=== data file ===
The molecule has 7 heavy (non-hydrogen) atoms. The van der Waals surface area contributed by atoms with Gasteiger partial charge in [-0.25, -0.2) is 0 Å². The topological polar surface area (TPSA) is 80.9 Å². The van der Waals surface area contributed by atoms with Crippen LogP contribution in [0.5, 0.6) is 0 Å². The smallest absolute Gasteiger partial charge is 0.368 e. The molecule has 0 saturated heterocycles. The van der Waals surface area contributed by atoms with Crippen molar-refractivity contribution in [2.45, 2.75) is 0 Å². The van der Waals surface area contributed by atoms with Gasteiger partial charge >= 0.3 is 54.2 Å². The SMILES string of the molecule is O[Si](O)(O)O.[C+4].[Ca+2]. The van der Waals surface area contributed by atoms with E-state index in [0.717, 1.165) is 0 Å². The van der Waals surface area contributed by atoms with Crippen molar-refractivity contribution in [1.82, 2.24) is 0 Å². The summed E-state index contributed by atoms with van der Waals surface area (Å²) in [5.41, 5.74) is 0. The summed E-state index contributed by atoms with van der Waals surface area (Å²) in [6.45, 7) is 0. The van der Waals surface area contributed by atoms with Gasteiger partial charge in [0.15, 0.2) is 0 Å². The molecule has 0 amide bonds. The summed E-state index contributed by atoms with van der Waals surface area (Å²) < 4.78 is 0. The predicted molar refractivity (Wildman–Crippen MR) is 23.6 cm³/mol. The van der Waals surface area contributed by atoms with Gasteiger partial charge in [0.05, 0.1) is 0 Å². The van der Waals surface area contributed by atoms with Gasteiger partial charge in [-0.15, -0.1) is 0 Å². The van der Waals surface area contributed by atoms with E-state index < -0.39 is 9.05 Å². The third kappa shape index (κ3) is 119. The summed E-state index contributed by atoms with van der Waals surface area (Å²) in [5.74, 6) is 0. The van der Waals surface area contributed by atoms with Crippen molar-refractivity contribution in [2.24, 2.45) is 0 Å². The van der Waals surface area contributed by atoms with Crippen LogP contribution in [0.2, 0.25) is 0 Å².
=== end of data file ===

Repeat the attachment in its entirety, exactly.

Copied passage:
The molecule has 7 heavy (non-hydrogen) atoms. The van der Waals surface area contributed by atoms with Gasteiger partial charge in [-0.25, -0.2) is 0 Å². The topological polar surface area (TPSA) is 80.9 Å². The van der Waals surface area contributed by atoms with Crippen LogP contribution in [0.5, 0.6) is 0 Å². The smallest absolute Gasteiger partial charge is 0.368 e. The molecule has 0 saturated heterocycles. The van der Waals surface area contributed by atoms with Crippen molar-refractivity contribution in [2.45, 2.75) is 0 Å². The van der Waals surface area contributed by atoms with Gasteiger partial charge >= 0.3 is 54.2 Å². The SMILES string of the molecule is O[Si](O)(O)O.[C+4].[Ca+2]. The van der Waals surface area contributed by atoms with E-state index in [0.717, 1.165) is 0 Å². The van der Waals surface area contributed by atoms with Crippen molar-refractivity contribution in [1.82, 2.24) is 0 Å². The summed E-state index contributed by atoms with van der Waals surface area (Å²) in [5.41, 5.74) is 0. The summed E-state index contributed by atoms with van der Waals surface area (Å²) in [6.45, 7) is 0. The van der Waals surface area contributed by atoms with Gasteiger partial charge in [0.15, 0.2) is 0 Å². The molecule has 0 amide bonds. The summed E-state index contributed by atoms with van der Waals surface area (Å²) < 4.78 is 0. The predicted molar refractivity (Wildman–Crippen MR) is 23.6 cm³/mol. The van der Waals surface area contributed by atoms with Gasteiger partial charge in [0.05, 0.1) is 0 Å². The van der Waals surface area contributed by atoms with Gasteiger partial charge in [-0.15, -0.1) is 0 Å². The van der Waals surface area contributed by atoms with E-state index < -0.39 is 9.05 Å². The third kappa shape index (κ3) is 119. The summed E-state index contributed by atoms with van der Waals surface area (Å²) in [5.74, 6) is 0. The van der Waals surface area contributed by atoms with Crippen molar-refractivity contribution in [2.24, 2.45) is 0 Å². The van der Waals surface area contributed by atoms with Crippen LogP contribution in [0.2, 0.25) is 0 Å².